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Monday, 4 May 1987
Page: 2483


Mr TICKNER —My question is addressed to the Prime Minister. What is the Government's attitude to proposals to abolish the fringe benefits tax and the capital gains tax?


Mr HAWKE —I thank the honourable member for his question, which assumes some significance in terms of what we can understand to be the policy of the Liberal Party of Australia. We know that the Leader of the Liberal Party has promised that his long awaited tax policy will include-as we understand it from the most recent reports-the abolition of the fringe benefits tax, the capital gains tax and tax on lump sum superannuation. It will promise flatter income tax scales, income splitting and a whole range of other tax promises which have been toted up over the years. The previous shadow Minister, Senator Messner, who, so it was said, had responsibility in this area, told us in his February newsletter that the Liberal tax policy had already been constructed. His actual words were:

It's under wraps at this time.

That was the statement of the Liberal Party's policy position on taxation in February-the policy had been constructed and it was under wraps. Of course, we do not have Senator Messner any more; we now have the honourable member for Deakin.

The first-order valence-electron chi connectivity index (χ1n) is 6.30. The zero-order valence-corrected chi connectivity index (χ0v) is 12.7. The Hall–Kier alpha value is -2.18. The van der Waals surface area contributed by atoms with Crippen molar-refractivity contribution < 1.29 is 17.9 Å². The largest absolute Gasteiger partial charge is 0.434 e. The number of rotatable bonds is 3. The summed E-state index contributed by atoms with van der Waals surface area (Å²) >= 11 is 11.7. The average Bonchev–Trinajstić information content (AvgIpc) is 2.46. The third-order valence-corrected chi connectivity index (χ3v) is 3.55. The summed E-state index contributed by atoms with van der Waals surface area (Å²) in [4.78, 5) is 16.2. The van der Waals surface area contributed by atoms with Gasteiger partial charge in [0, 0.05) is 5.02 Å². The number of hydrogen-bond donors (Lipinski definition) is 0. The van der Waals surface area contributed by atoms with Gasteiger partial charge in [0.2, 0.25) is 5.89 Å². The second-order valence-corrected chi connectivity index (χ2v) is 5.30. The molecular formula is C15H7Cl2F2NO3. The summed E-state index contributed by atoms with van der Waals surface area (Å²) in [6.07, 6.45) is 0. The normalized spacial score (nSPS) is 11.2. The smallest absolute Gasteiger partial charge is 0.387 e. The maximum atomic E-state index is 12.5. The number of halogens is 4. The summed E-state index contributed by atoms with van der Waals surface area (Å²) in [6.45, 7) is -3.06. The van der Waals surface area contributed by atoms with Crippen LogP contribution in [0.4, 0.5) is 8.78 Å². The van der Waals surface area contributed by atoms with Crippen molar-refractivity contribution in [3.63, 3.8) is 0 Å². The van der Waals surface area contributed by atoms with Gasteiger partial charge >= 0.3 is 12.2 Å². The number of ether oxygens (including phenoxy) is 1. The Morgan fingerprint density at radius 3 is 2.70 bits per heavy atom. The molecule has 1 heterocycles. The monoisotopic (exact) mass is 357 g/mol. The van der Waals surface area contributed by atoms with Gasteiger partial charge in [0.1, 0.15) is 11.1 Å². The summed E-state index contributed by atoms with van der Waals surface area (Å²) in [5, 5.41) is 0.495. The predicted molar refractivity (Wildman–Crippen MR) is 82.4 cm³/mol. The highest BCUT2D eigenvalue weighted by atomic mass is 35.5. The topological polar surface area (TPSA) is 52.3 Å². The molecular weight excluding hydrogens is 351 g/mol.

Government members-Oh!


Mr HAWKE —Well, we have him for a while, but his is one of the seats that we will win at the next election. The community generally is in some state of confusion as to whether the Liberal Party has a policy or not because the Federal Treasurer of the Liberal Party of Australia-and honourable members know who he is, Mr John Elliott-has the impression that a policy already exists. I remind the House what Mr Elliott said, and this was reported in the--


Mr Tuckey —I rise on a point of order, Madam Speaker. I draw the House's attention to standing order 145. The question related to Government policy yet we have not heard of anything other than Opposition policy. Because the Prime Minister has no good news for the Australian people he follows this course of action.


Madam SPEAKER —Order! The Prime Minister will answer the question.


Mr HAWKE —That is precisely what he is doing. What the Federal Treasurer of the Liberal Party had to say was reported in the Weekend Australian of 18 and 19 April. He said:

The point is that the Liberal Party ought to get out and enunciate its tax policy. It is-

not `it might be'-

a damn good policy. Now if you have a damn good policy, my own view is that you ought to have it out up front and defend it.

The Federal Treasurer of the Liberal Party repeated his call this weekend because this is what he said:

I do think the Liberal Party should get their tax policy out. My view is if the world at large, the electorate, saw the Liberal Party's policy then they would be very pleased and I think--


Mr Cadman —I rise on a point of order, Madam Speaker. You called the Prime Minister back to the question. I ask you to ask him to be relevant to the question.